The Affordable Care Act (ACA) was designed to decrease the number of uninsured across the nation and improve the ability of all citizens to access quality health care. The ACA relies on two strategies to reduce the number of uninsured:
Both Missouri and Kansas opted not to create state exchanges, instead allowing residents to enroll for coverage through the federal health insurance marketplace. As of the publication of this report, neither state has opted to extend Medicaid eligibility.
The impact of the ACA is documented in recent data from the Census Bureau's American Community Survey. The chart below shows uninsurance rates from 1-year ACS data, 2009-2016. (Note: counties with populations below 65,000 are not included in 1-year ACS data prior to 2014, and no 1-year data is available for counties below 20,000 population.) Enrollment in the ACA-authorized Federal Health Care Marketplace began in October 2013, with plan coverage beginning January 2014.
During the five years prior to ACA coverage beginning, the percentage of residents without health insurance held stable at just over 13 percent. Individual counties showed more fluctuation but little discernable trend except for Platte County, which saw its uninsurance rate rise from 6 percent to nearly 10 percent. Since the passage of the ACA, all counties experienced a significant drop in the percentage of residents without health insurance. As a result, the metro uninsurance rate dropped nearly 5 percentage points, from 13. 2 percent in 2013 to 8.4 percent in 2016.
Of some concern, however, is that, between 2015 and 2016, all of the Kansas counties experienced small increases in their uninsurance rates. These increases are well within the margins of error of the estimates and so are not statistically significant. However, the uniformity of the pattern is worrisome.
By contrast, nearly all Missouri counties saw a decline in the proportion of people who were uninsured between 2015 and 2016, some substantially. For example, Clay saw a 2.2 percent reduction in the last year, and Platte saw a 2.9 percent reduction. In both cases, however, this was after almost no reduction the prior year.
Because of the year-to-year fluctuations in the data, a more definitive picture emerges by examining the average rates of uninsurance pre- and post-passage of the ACA. Though Wyandotte County has the highest percentage of residents without health insurance, at 19.4 percent in 2016, this is more than a 5 percentage point reduction since 2013. Leavenworth County shows the lowest rate of uninsurance among its residents, at 4.4 percent in 2016, which is less than half its 2013 value of 9.3 percent.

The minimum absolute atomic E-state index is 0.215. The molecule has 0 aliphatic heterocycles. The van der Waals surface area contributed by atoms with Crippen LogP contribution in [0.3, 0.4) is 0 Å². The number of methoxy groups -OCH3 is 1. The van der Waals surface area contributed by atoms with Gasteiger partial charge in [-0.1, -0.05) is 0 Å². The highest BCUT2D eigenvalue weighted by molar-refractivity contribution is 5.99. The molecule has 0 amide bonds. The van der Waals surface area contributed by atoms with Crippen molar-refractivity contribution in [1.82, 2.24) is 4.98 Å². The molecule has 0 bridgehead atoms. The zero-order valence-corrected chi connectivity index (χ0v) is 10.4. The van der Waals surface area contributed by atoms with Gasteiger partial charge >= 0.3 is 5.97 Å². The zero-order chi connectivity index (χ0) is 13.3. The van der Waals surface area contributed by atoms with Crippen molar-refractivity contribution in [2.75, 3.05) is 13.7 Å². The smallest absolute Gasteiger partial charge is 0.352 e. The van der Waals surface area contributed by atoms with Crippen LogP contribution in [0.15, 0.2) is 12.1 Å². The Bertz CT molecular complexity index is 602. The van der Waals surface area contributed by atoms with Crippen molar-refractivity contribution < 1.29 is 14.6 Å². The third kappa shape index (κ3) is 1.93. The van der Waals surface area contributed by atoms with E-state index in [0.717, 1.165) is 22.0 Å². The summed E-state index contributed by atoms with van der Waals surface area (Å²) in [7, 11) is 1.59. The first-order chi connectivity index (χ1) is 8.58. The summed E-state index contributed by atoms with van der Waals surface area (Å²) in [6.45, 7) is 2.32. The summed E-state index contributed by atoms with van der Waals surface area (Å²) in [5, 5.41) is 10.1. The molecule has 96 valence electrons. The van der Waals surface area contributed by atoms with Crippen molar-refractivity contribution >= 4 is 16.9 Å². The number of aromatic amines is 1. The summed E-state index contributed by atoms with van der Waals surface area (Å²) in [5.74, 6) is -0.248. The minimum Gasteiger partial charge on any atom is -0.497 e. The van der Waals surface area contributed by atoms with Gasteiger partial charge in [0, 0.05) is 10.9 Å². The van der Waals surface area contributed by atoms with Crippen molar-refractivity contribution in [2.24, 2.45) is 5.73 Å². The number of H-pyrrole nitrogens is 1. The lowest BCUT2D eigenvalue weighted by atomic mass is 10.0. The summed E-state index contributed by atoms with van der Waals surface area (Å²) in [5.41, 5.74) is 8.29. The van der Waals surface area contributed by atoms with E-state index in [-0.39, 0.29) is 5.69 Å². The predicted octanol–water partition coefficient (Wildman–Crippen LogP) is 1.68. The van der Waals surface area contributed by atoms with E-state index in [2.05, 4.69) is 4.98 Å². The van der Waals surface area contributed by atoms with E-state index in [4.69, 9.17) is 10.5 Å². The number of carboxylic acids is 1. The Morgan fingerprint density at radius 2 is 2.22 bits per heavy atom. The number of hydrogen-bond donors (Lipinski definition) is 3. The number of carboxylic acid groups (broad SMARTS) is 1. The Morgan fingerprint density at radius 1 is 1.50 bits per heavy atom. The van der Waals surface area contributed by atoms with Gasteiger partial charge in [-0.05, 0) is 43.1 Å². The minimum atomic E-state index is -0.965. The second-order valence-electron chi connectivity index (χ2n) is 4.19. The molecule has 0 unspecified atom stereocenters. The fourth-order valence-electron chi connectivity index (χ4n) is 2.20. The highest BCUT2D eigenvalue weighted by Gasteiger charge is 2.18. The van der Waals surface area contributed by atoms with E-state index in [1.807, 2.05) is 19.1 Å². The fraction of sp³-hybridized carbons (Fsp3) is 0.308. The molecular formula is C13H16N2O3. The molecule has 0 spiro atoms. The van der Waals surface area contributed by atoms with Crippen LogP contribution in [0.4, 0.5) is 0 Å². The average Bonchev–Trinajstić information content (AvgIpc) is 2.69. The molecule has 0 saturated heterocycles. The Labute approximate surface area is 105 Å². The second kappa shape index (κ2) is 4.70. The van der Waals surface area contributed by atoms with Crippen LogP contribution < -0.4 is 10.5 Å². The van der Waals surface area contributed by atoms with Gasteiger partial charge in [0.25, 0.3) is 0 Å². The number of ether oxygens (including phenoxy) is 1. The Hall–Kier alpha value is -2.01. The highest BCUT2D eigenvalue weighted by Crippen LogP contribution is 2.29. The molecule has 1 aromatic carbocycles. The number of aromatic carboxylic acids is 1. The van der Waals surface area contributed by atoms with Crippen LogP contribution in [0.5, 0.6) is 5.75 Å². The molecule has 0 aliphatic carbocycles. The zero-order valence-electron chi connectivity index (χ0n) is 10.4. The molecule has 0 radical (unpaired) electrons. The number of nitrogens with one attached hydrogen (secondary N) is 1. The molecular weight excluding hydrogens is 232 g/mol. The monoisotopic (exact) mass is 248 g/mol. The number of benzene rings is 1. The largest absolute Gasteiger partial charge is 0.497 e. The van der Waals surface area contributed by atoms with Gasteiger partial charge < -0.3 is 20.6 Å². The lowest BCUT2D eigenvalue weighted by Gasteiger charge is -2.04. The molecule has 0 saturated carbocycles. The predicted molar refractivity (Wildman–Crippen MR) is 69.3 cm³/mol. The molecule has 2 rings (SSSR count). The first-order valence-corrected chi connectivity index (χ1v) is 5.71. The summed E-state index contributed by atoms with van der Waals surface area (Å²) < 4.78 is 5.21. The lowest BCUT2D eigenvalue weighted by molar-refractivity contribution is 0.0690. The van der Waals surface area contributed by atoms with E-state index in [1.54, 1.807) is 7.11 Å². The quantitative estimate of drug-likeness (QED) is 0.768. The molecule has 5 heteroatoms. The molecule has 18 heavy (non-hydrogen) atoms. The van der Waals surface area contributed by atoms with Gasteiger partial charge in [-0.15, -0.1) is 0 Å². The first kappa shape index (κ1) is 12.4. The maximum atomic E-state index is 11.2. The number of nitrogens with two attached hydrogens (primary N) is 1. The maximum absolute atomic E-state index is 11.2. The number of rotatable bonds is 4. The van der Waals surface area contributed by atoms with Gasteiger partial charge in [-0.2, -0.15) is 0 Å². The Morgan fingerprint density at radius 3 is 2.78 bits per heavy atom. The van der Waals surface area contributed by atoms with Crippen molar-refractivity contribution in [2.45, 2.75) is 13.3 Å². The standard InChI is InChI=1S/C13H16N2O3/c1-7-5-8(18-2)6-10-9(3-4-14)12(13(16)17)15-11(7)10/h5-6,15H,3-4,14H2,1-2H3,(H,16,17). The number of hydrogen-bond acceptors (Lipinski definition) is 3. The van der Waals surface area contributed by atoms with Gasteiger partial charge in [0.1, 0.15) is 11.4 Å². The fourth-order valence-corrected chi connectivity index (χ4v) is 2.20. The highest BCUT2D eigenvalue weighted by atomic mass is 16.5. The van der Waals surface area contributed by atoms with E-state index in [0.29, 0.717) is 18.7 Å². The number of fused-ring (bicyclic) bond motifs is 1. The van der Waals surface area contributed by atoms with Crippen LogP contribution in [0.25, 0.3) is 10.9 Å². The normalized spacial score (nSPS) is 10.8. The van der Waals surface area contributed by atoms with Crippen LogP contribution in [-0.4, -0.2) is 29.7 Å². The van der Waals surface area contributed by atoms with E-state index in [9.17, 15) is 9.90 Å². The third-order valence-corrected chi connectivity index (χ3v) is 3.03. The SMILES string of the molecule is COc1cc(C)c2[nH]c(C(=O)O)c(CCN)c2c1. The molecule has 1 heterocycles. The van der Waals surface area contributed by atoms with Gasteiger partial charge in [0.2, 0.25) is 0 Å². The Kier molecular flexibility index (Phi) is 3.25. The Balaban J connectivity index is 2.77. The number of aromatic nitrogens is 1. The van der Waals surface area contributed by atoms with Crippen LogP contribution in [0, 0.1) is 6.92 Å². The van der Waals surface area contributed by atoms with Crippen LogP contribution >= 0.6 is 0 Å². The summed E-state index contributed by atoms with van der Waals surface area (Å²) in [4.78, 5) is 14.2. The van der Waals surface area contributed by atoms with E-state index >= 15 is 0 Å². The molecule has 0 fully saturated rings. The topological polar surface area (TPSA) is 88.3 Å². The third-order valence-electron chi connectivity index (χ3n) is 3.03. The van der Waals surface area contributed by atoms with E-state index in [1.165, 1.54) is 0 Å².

Taking the difference between the pre- and post-ACA averages provides an estimate of the average increase in health care coverage in each county and the metro as a result of passing the ACA. On average, the share of residents that have health insurance has increased by nearly 4 percentage points. Three counties saw increases in the share of residents covered by health insurance that were greater than 4 percent, led by Wyandotte with 5.1 percent increase, Leavenworth with a 4.9 percent increase, and Jackson with a 4.8 percent increases. Two counties experienced health care coverage improvements just under the regional average, Johnson and Cass with coverage rates that increased 3.4 percent and 3.5 percent respectively. Northland counties saw improvements to health care coverage that were somewhat smaller than those for the region overall, with Clay showing an average increase of 2.6 percent and Platte an average increase of 1.2 percent.
Perhaps more impressive than the reductions in uninsurance rates are the actual reductions of the number of people without health insurance. The number of residents of the Kansas City metropolitan area who are uninsured held fairly steady in the years leading up to ACA enrollment and, in 2013, numbered nearly 267,000. By 2016, that figure had dropped to about 174,000, a 93,000 reduction.
Not surprisingly, the largest counties with the greatest number of uninsured residents also saw the largest reductions in their numbers. The ranks of the uninsured declined most in Jackson County, by about 39,000, followed by Johnson County where the number of uninsured declined by 18,000. In Clay County, nearly 10,000 fewer residents were without health insurance than before ACA enrollment began, while in Wyandotte County, there was a 9,000 reduction in the number of residents without health insurance coverage. Leavenworth, Cass and Platte Counties all experienced a decline in the uninsured of about 4,000.
Data is the most current available as of September 2017.
Produced by the Mid-America Regional Council for the REACH Healthcare Foundation | www.marc2.org/healthdata ©